Three by Three Schedule: A Fateful Decision

An+image+of+someone+working+far+to+late+into+the+evening+similar+to+some+of+our+experiences.

An image of someone working far to late into the evening similar to some of our experiences.

Since the start of this school year, the students of Shorecrest and their families have been sold a rotten deal. The District, in an attempt to make your lives better, doubled the density for all classes, cutting their run time in half. Then they turned around and said it would make our lives better, attempting to improve our lives in the turmoil of our times. Instead, this change has crushed students and teachers alike in a mountain of content, work, and assessments that punish students, and demands which disable teachers’ autonomy.

The Shoreline School District made organizational changes to all courses offered at Shorecrest and Shorewood. They took all courses and cut the run time in half. Then to give the same amount of in-class time, they expanded the time in class and limited each quarter to only three courses. What used to be a yearlong class would not be both semesters, and what was a semester-long class is now only a quarter long.

In the last month many of you, the students of Shorecrest, have felt like there is a strangely large amount of work. Maybe you are more tired than you used to be after a school day. Maybe you just cannot “get” the material before the quiz catches you at the end of the week. Maybe you have homework every day for hours, with your weekends being filled with projects and long-term work that was not done during the week. There have been many smart, dedicated students who have described these feelings and are currently struggling They have been convinced, in a multitude of cases, that it is just that, a feeling. That they need to buckle down and ignore the smoke.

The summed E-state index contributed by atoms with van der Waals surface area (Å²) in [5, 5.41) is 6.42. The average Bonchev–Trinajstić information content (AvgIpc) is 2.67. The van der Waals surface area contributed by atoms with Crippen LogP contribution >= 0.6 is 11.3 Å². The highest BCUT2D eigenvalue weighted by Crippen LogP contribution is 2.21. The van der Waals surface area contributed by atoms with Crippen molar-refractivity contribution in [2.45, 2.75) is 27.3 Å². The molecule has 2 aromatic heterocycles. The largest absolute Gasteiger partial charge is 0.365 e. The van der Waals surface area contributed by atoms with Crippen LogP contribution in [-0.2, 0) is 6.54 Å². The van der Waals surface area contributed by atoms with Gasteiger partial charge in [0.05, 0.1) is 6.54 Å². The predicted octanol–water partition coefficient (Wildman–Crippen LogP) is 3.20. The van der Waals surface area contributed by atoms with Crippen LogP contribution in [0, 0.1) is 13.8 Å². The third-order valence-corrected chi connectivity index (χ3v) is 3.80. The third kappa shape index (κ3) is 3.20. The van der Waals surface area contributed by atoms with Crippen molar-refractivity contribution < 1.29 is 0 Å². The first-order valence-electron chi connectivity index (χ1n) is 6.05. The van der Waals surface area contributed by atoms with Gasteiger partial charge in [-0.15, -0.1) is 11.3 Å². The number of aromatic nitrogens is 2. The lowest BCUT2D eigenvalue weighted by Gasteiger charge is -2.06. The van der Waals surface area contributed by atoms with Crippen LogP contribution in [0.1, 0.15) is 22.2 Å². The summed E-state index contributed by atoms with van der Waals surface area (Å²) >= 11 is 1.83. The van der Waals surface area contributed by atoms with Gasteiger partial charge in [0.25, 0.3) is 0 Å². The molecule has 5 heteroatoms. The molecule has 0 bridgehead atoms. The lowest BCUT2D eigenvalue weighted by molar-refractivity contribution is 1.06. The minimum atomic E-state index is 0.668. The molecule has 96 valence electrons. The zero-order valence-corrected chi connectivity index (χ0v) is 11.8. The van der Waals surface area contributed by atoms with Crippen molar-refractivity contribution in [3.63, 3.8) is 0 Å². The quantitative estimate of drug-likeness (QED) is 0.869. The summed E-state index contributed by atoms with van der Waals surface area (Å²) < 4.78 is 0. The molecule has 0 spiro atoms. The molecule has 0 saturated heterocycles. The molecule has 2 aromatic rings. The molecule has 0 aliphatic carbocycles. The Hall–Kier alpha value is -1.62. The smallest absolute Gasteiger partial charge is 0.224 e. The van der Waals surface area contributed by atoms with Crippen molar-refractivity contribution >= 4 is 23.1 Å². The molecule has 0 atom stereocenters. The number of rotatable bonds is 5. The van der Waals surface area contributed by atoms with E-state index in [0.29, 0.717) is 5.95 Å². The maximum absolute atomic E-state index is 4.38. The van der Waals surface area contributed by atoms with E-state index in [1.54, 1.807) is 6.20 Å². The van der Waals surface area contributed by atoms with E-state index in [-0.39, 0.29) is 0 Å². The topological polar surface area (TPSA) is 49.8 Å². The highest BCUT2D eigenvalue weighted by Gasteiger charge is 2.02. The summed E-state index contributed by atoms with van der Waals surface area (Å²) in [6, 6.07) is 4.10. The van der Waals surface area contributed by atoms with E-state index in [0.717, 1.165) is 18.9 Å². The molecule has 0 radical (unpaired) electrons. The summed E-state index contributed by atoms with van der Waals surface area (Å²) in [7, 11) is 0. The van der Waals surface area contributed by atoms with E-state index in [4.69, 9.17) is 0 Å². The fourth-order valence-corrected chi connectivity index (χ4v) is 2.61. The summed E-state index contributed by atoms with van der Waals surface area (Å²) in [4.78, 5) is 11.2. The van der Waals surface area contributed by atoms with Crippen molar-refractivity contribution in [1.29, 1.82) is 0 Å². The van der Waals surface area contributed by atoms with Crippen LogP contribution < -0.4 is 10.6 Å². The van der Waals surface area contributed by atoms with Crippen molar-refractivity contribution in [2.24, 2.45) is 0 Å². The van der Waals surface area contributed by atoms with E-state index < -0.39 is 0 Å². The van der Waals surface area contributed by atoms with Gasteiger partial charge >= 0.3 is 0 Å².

This is not just a feeling.

By compressing the Shorecrest curriculum, which is consistently ranked as one of the best in the state, the School District increased the pace of all classes, dramatically increasing the density of information. This increase in rate means that when once you had two weeks to learn a subject in math, now you have one. This significantly impacts out of class time. When designing a curriculum, you need to think about time expenditure, because you only have so much in-class time and out-of-class time. In a university curriculum, many colleges aim for a 1:3 ratio of class time to out of class time. This means that for every hour of class time there should be between 2-3 hours of time out of class, not necessarily assignments, but general thinking and focused work. This ratio is also a goal for high school, with some being more extreme and some being less extreme. A student in the AP Studio Art class, an exceedingly difficult class, has a 1:4.5 ratio. So, for every hour they spend in class they spent four hours and thirty minutes. This is an incredibly painful ratio to stick to, like having two full-time jobs. and it is partially the fault of this schedule shift.

The results of the September 10th quiz were shared by Principal Gonzalez during the writing of this piece. That survey has 54.19% of parents believing their child has an appropriate amount of school work and 58.3% believing that the 3×3 schedule would be more effective with roughly 1000 respondents. These responses have been used to argue for and justify the current system by the principal. In the limited discussions with the executive staff of Shorecrest, these results were referred to multiple times.

In responding to a request for comment, Principal Gonzalez said that: “[It is] in our mutual interest to ask questions and to solve (…) problems to better meet students’ [capabilities] (…) [and] strike the right balance in terms of workload and challenge so [students] are set up for success. I am interested in working with students and teachers to navigate our way through this new model — to learn, make improvements, and create dialogue.”

A further request for comment was sent to Curtis Campbell (Public Information Officer) and Marla Miller (Deputy Superintendent), at the Office of the Superintendent of the Shoreline School District. As of this writing, they have not responded to the request for comment.

This is a developing story and will have follow up parts. If you feel the effects of these choices, please reach out; you can contact me at ls0987320@k12.shorelineschools.org or @liamstzrk on Instagram.